Valley Forge was struggling with an MIS designed for commercial print that did not meet the complex needs of the business
The size of the business meant that inventories of dies, raw materials and finished goods were large and hard to track
Materials and tooling are stored in many different places.
Label Traxx’s label-specific workflow is able to manage the entire business
Tooling and raw materials are tracked with ease
Finished goods moving into and out of stock are managed accurately
Valley Forge is able to supply to the pharmaceutical industry with confidence in its systems
Label Traxx stores all locations for tooling and other materials
Historical data is stored for future reference
Accounting is integrated and profitability is monitored through data collection
As label converters go, Valley Forge Tape & Label has been around a long, long time. Opened in 1962 by Paul Myers, Sr., the company began by printing tapes on a Markem printer in the Myers basement. The Myers children helped in the business after school. In 1975, Myers’ son, Paul Jr., and his step-brother, Dennis Hulton, began managing the company. Today, Myers is President and Hulton is Vice-President and General Manager.
From its humble beginning in the Myers’ basement, Valley Forge Tape & Label has grown to a $10 million, privately held business providing labels to mid-Atlantic and northeastern US manufacturers from a suburban Philadelphia plant in historic Valley Forge, Pennsylvania. The 30,000 square foot factory obviously has expanded significantly through time, and presses are scattered throughout the factory in a series of smaller areas that provide cozy work environments and foster crew cooperation. Some 50 Valley Forge employees work two shifts daily running ten presses to produce prime and pharmaceutical labels, plus a wide variety of special products.
Its half-century in business creates problems at Valley Forge Tape & Label that are not seen at many label converters. For example, the company has detailed die records in its MIS system for nearly 7000 dies—mostly rotary dies, with some print cylinders. Old and rarely used dies are kept in the company warehouse, but most—including more than 1000 four-inch dies—are kept in cabinets scattered throughout the plant, where they can be readily accessed for production jobs. The nature of this inventory problem means that press operators and production planners must be able to quickly determine whether the necessary die exists, and then to locate it. Some years ago, dies were grouped by size, but today the location of a particular die depends more upon where storage space was available when the die was purchased. Commenting on the complexity of the system, Dooley says: “Our situation presents a complex database problem, but Label Traxx handles it with ease. The search features incorporated in the system is invaluable for a situation such as ours. And the notation features tell us, for example, exactly when we used every die and on what job ticket, going back more than ten years. The system handles our die inventory problem quite easily, and with amazing accuracy.”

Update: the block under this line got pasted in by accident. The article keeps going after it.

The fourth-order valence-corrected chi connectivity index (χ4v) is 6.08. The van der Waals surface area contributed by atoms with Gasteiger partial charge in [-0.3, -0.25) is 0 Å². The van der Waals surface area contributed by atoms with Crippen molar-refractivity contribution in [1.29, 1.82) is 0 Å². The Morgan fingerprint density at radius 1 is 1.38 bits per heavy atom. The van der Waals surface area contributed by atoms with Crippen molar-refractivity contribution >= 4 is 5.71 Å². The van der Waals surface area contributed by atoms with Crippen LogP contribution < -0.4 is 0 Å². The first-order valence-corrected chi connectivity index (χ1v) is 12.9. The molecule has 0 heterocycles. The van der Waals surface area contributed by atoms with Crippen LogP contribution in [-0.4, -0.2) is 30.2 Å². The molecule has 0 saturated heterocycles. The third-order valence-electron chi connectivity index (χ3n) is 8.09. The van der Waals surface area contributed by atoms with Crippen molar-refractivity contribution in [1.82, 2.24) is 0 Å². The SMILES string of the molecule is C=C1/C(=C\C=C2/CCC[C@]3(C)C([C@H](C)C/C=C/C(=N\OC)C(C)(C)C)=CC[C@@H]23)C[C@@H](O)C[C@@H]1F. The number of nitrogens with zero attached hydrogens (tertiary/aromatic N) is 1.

Valley Forge has stocked more than 1400 raw material items to keep its ten presses busy, presenting still another accounting and inventory problem for its MIS system. Add to that some 1500 products produced for customers and put in stock, and Valley Forge needs a recordkeeping mechanism that is flexible yet robust. Dooley comments: “Since we installed it, Label Traxx has never let us down. We rely on it to manage virtually every aspect of our business.”
“The flexibility of Label Traxx,” says Dooley, “becomes important because of how our business operates. For example, when a job is estimated, the estimator assigns it to a particular press. Then when the detailed scheduling is done, the job may be actually done on a different press. The system lets us quickly change the files to ensure that we have accurate records of just how the job was done. Because we do labels for pharmaceutical suppliers, detailed and accurate records are a must. Label Traxx gives us and our customers confidence in this area. It also helps maintain a permanent record, with an actual sample, of every job we’ve ever run.” Despite his having joined the company well before computers, Dooley is quick to embrace the latest technology to assist Valley Forge maintain production. Recently Valley Forge Tape & Label installed Auto Traxx, a direct data encoder that feeds usage and inventory data into Label Traxx directly from the press.
Dooley directly supervises Label Traxx on a day-to-day basis, together with Nancy Canale, the Valley Forge Office Manager, who is responsible for functions such as training and customer support. Says Dooley: “Everyone in the plant uses Label Traxx.”
Despite their long usage of the software and their success with it, Dooley and Canale both regard training as important, and take advantage of Label Traxx training sessions to learn the latest capabilities of the software and to better understand parts of their system that might be underused. Says Dooley: “Label Traxx is the basis for running our business. We rely on it in every phase of our operation. It has never let us down.”